Books, bathrooms, bills − and bullets
How many times have we heard that after a mass shooting? It’s like a broken record.
The word has been repeated many times after the Nov. 20 massacre of workers and customers at an LGBTQ+ bar in Colorado Springs, Colorado. President Joe Biden called the shootings at Club Q a “senseless attack.”
But suggesting this crime is merely foolish or pointless — how the Merriam-Webster dictionary defines senseless — denies centuries of violent bigotry against the LBGTQ2S+ community and covers up the rising attacks that result in every new heartbreak of victims and survivors in the targeted communities.
The individual who pulled the trigger did not come from out of nowhere. The shooter acted in a political climate of anti-LGBTQ2S+ and especially anti-trans hatred, fostered by at least 344 bills in state legislatures this year; 25 of them have been passed.
These bills attack LGBTQ2S+ youth in different ways: forcing teachers to out them to their parents, denying trans-affirming health care, blocking trans youth from school athletic programs, keeping trans youth from using bathrooms designated for their gender, yanking hundreds of books with LGBTQ2S+ content from school libraries and prohibiting classroom discussions on sexuality and gender.
That last category includes Florida’s notorious “Don’t Say Gay” bill.
These bills are based on hateful, long-discredited stereotypes that portray the LGBTQ2S+ community as predators, child-molesters and — to use the bigots’ latest buzzword — “groomers.”
The recycled lies are peddled by well-funded hate groups, such as Family Research Council and Focus on the Family. The latter, one of the largest and most well-funded anti-LGBTQ2S+ groups in the U.S., is — not coincidentally — headquartered in Colorado Springs.
Days after the Club Q attack, FOTF headquarters was spray-painted with a message that spoke truth to power: “Their blood is on your hands. Five lives taken.”
FOTF and every group like it, every politician that supports these bills, every right-winger who picketed and threatened a library for hosting a “Drag Queen Story Hour”— and every media outlet that provides a podium for this vile message — all have blood on their hands! This includes Elon Musk’s newly acquired and overhauled Twitter, where anti-trans posts are now allowed.
The responsible parties are many, and their propaganda has killed far more than the five in Colorado Springs. In 2021 anti-trans violence killed at least 57 people, most of them Black trans women under 35 years old. Suicide ends the lives of LGBTQ2S+ youth in disproportionate numbers.
Ease of access to guns is a contributing factor in the tragedies; most of these suicides and homicides were carried out with guns.
Can we stop the violence?
Some commentators, recognizing the impact of the ultraright’s anti-LGBTQ2S+ campaign, are calling the shooting predictable, even unavoidable. Cynthia Miller-Idriss, founding director of American University’s Polarization and Extremism Research Lab, told NBC news it was a “kind of inevitable development.”
This view correctly blames hate groups for the rise in anti-LGBTQ2S+ violence — along with white-supremacist, xenophobic, ableist, misogynist and other kinds of bigoted violence and state-sponsored terror.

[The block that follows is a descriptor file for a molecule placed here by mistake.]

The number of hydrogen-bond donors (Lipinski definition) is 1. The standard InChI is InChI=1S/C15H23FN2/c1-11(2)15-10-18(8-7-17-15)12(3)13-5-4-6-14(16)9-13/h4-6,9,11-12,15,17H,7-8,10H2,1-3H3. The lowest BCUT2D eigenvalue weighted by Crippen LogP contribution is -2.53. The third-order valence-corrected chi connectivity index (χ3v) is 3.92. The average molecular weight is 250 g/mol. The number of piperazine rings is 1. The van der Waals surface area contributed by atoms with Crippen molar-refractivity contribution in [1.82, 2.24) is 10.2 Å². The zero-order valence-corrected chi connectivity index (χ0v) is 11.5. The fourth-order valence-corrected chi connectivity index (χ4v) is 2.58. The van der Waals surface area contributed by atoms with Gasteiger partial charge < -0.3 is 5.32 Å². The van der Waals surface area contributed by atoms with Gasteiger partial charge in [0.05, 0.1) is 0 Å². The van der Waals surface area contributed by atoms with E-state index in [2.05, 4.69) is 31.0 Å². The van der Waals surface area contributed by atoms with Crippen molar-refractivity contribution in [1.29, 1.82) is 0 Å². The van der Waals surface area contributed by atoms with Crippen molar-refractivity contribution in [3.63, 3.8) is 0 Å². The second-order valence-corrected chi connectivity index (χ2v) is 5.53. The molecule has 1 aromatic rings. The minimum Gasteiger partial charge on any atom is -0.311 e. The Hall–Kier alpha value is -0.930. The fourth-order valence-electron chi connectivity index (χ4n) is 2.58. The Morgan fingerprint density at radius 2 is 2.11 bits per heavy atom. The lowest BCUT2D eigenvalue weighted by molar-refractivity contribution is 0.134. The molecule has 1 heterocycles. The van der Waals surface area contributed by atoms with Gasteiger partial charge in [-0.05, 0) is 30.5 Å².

But to say these bias-motivated attacks are inevitable lays out a hopelessly pessimistic scenario, one that leaves out organized resistance. In fact there is a long history of working-class and oppressed people uniting in solidarity against hate. Here are but a few examples:
In 1936 the long arm of Ku Klux Klan terror threatened the United Rubber Workers in Akron, Ohio. When the union president was brutally beaten, workers held a sit-down strike. “When work was resumed the next night, a KKK fiery cross blazed up within view of the plant,” wrote eyewitness Louis Adamic. “This caused the workers to sit down again — and dispatch a squad of ‘huskies’ to extinguish the cross.” (“My America, 1928-1938”)
In 1952, at the height of the Cold War, the U.S. State Department refused to allow African American singer Paul Robeson to travel to Canada for a performance before the International Union of Mine, Mill and Smelter Workers. Robeson sang to the convention over the phone from the office of the openly pro-gay Marine Cooks and Stewards union.
Decades later, LGBTQ+ activists were among those who traveled to Buffalo, New York, in 1992 to keep abortion clinics open during a violent right-wing siege. When the anti-choice bigots began targeting LGBTQ+ bars, activists organized defense guards and kept bar patrons and workers safe — dealing a second blow to “Operation Rescue.”
We saw the same multinational, multigender unity during the assault on Club Q, when a cisgendered Latinx ally disarmed the shooter and a trans woman joined him in preventing more killings.
While we won’t be surprised if there are more massacres — like the shooting spree at Club Q, like the Orlando, Florida, slaughter at Pulse in 2016 — they are not inevitable.
We will not resign ourselves to living in the shadow of fear. LGBTQ2S+ people affirm: “We will not go back in the closet!”
Classwide solidarity is a true bulwark against fascism, terror and hate; building solidarity can defeat the capitalist profit system, which uses every kind of bigotry imaginable to divide us from each other. The working class can unite, defend itself and organize for justice.